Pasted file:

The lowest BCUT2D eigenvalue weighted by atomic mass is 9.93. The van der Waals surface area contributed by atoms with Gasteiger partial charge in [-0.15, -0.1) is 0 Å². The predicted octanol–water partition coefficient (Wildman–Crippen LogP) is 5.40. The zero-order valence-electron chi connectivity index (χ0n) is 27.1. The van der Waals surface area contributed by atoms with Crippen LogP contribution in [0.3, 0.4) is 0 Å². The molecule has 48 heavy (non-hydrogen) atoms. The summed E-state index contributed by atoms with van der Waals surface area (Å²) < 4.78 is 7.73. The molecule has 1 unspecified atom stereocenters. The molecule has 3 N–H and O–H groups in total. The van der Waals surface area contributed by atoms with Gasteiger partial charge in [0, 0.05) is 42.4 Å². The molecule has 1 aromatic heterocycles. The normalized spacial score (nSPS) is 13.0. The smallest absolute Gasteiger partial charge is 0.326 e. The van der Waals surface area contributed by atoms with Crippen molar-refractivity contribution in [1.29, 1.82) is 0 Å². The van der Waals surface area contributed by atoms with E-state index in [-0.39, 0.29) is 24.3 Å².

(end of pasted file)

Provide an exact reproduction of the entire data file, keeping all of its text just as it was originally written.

The lowest BCUT2D eigenvalue weighted by atomic mass is 9.93. The van der Waals surface area contributed by atoms with Gasteiger partial charge in [-0.15, -0.1) is 0 Å². The predicted octanol–water partition coefficient (Wildman–Crippen LogP) is 5.40. The zero-order valence-electron chi connectivity index (χ0n) is 27.1. The van der Waals surface area contributed by atoms with Crippen LogP contribution in [0.3, 0.4) is 0 Å². The molecule has 48 heavy (non-hydrogen) atoms. The summed E-state index contributed by atoms with van der Waals surface area (Å²) < 4.78 is 7.73. The molecule has 1 unspecified atom stereocenters. The molecule has 3 N–H and O–H groups in total. The van der Waals surface area contributed by atoms with Gasteiger partial charge in [0, 0.05) is 42.4 Å². The molecule has 1 aromatic heterocycles. The normalized spacial score (nSPS) is 13.0. The smallest absolute Gasteiger partial charge is 0.326 e. The van der Waals surface area contributed by atoms with Crippen molar-refractivity contribution in [1.29, 1.82) is 0 Å². The van der Waals surface area contributed by atoms with E-state index in [-0.39, 0.29) is 24.3 Å².